2010-09-03 / Columnists

Point of View

THOUGHTS ON THE ANNIVERSARY OF THE NEW ORLEANS DISASTER
“The Rabbi’s Personal Column” Rabbi Allan Blaine Temple Beth-El, Rockaway Park

The story is told of an imminent flood. People are told to evacuate. One homeowner stubbornly said, “I put my trust in the Lord who will save me.” As the waters rose the Fire Department came to ask him to leave. He refused saying “I put my trust in the Lord.” As the waters rose perilously higher the Red Cross came by boat to rescue him. He refused. Finally as he stood on the top of his house the Coast Guard came with a helicopter. He was adamant, “I put my trust in the Lord.” He drowned and went to heaven before the tribunal on high and complained to God, “I put my trust in you. Why didn’t you save me?” “Not save you,” thundered God, “first I sent the Fire Department, then the Red Cross, then a helicopter…”

The anniversary of the New Orleans Disaster is not a time for humor, but rather deep sorrow and sadness. Nevertheless, there are things to learn from this catastrophe.

God sometimes gives us warnings and when God gives us a warning take it! God gave Noah’s world a warning and he took it. The day before the hurricane hit New Orleans the Mayor, Governor and President told the people to evacuate since a hurricane category 4 might be on the way. Only seventy-five percent of the people left their homes. Why was that? The problem sometimes, not always is denial, equivocation, procrastination and excuse making. This applies, as a matter of fact, to every aspect of our lives. When we are fortunate enough to be given a warning, take it and seize the moment. “Carpe Deum.”

A second thought. Live your life in a state of preparedness. New Orleans knew that living 6 feet below sea level was perilous. It was never “if”, but, when the “big one” would come with devastating force.

Are we prepared for natural disasters and for acts of terrorism, or fires which could destroy our homes? For example do we have a one month’s supply of medicines, and an evacuation plan in case of fire, a supply of water, duplicates of important documents, etc.?

It is true that sometimes God does not give us a warning of impeding disaster that we can take, as in the case of many in New Orleans where poor and sick were not in a position to evacuate. This is tragic. But to be given a warning, to be given the opportunity to choose between life or death, blessing or curse and then not to take it, that is even more tragic.

Between the two World Wars from 1920 to 1940 we were given many warnings of the aggressive intentions of Nazi Germany. We chose instead to appease and to pacify and ended up with World War II that decimated hundreds of millions and destroyed cities and cultures and a way of life. Is the White House listening and learning?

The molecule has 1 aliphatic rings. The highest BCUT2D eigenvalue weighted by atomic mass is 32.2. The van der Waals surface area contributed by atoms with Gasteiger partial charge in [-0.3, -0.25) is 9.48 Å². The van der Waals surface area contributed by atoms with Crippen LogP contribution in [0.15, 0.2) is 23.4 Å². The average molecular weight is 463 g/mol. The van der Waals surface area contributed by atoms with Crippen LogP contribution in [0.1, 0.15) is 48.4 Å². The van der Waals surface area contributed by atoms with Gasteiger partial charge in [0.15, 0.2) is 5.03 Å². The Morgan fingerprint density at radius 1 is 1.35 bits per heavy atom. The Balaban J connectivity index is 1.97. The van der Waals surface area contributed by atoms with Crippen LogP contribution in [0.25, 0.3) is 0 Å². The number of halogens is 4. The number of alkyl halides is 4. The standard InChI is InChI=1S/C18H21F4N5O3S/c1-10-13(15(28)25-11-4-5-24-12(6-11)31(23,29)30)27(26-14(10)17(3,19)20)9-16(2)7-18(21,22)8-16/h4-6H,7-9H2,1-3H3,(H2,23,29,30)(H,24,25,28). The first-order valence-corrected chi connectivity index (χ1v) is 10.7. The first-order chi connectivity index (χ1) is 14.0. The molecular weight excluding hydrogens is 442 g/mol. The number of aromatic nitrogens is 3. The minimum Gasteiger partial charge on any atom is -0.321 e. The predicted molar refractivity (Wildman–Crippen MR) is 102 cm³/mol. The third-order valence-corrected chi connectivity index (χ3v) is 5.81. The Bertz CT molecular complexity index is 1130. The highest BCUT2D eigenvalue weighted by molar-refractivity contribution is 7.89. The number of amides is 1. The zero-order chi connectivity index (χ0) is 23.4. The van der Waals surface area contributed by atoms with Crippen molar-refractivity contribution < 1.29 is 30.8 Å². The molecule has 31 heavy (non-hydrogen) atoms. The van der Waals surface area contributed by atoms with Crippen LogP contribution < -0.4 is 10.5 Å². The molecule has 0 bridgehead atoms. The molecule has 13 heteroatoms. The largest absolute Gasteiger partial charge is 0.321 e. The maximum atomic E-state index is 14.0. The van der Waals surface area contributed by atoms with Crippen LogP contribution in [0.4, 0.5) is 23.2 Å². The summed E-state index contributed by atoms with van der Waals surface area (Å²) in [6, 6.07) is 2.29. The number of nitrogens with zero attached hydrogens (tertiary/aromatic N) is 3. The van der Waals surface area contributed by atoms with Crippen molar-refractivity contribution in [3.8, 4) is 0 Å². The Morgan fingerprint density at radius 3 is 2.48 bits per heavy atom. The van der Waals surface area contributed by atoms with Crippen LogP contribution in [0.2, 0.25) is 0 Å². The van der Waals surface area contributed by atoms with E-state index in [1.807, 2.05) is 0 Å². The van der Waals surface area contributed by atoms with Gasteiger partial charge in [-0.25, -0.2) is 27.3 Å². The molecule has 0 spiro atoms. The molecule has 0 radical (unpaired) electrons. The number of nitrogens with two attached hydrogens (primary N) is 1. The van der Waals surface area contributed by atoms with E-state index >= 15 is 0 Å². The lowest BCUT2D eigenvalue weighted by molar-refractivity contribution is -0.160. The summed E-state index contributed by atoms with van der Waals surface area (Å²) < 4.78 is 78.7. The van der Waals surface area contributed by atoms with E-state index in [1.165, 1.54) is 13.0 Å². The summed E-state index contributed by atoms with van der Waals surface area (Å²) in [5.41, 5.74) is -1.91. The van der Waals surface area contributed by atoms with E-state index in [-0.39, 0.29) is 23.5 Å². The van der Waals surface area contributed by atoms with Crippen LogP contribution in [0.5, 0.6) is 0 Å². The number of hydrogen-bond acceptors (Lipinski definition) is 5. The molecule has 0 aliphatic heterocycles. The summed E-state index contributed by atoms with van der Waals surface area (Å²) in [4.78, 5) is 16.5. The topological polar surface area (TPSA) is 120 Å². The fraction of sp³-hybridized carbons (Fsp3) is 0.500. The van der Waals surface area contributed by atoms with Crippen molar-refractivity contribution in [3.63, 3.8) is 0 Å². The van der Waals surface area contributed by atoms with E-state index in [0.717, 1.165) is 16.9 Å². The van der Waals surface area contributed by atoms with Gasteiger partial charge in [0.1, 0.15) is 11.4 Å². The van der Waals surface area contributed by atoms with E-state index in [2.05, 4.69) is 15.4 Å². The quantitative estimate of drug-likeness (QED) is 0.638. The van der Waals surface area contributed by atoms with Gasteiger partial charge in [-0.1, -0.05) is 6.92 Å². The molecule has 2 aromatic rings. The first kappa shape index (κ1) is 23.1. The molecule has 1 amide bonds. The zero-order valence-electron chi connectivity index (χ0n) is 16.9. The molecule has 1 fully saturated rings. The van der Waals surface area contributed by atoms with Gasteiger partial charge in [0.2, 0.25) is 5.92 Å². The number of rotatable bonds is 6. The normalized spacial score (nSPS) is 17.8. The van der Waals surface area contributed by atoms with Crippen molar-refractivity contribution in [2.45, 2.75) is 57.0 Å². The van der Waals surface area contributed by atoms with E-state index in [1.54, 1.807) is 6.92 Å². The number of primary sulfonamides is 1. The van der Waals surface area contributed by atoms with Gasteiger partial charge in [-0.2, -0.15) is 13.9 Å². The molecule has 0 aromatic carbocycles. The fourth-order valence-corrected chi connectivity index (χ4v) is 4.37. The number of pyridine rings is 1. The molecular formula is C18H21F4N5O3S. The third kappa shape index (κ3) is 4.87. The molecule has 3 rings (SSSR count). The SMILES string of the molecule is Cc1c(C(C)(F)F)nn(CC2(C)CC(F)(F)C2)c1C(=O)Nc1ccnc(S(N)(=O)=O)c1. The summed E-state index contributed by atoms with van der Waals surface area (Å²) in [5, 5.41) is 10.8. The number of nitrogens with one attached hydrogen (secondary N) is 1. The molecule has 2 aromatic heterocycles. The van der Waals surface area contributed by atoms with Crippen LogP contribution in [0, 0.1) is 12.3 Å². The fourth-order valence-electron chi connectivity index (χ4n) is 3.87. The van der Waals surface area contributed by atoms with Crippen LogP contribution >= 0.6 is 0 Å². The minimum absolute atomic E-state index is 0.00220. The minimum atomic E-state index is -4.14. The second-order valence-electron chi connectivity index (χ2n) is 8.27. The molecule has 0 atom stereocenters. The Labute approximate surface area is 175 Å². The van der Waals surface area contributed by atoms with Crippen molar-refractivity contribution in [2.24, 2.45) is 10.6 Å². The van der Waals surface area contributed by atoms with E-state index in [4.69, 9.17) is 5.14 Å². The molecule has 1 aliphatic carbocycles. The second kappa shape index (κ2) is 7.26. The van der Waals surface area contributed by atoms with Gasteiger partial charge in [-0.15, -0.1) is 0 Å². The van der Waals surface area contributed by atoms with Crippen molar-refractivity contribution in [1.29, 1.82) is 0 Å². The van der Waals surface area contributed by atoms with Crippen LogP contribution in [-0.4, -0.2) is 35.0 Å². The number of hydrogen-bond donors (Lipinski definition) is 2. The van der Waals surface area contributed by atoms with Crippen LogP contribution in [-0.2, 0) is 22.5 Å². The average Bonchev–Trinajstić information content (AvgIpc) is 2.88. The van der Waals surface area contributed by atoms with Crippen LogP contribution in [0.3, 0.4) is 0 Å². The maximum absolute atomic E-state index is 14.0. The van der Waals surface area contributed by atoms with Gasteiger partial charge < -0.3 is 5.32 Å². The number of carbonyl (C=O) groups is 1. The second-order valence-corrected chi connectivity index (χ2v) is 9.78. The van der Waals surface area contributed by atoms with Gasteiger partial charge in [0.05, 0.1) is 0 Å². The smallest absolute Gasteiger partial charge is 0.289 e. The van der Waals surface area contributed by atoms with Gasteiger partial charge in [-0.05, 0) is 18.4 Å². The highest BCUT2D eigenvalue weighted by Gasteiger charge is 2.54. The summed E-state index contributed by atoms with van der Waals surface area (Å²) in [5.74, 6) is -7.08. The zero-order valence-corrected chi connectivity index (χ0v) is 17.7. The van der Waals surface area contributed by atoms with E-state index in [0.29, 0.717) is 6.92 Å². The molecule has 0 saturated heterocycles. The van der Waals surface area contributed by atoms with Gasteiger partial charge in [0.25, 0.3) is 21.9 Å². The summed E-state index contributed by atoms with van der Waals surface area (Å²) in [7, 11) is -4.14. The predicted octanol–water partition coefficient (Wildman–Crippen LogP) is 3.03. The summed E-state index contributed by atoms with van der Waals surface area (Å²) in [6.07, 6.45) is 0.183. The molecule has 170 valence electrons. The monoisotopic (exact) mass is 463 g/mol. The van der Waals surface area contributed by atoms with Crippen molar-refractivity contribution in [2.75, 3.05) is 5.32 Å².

A third thought is “it can happen here.” True, we are not below sea level, but a hurricane category 4 could flood and decimate the Wall Street area, Staten Island, Coney Island and could sink the Rockaway Peninsula beneath the surface like Atlantis of old. As much as people scoff and deny, it can happen here or anywhere along the Atlantic Coastline. And this applies also to the possibility of another more devastating terrorist attack.

We should make sure that our vast technological ability and Homeland Security Agencies are harnessed and pressured to provide solutions – this is up to us! The United Nations and Moslem countries should spend less time in beating up Israel and more in making sure that what is happening in their midst with the terrible flood and disaster in Pakistan is alleviated.

The mantra of the High Holy Day Season is found in one verse in the Book of Deuteronomy, “Behold, I place before you this day life or death, blessing or curse – chose life!”

If we are fortunate enough to hear God’s warning and we are in a position to heed it we should prepare to proceed immediately to higher safer ground – this is both metaphor and fact.

May it be a peaceful, healthy and happy new year for all of us and may our nation repair quickly from the pain and the suffering which came to our unfortunate fellow citizens in New Orleans. In the words

of Jewish tradition, Chazok Chazok – May we be strong and strengthen

each other.

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This monthly column continues with thanks to an anonymous donor.

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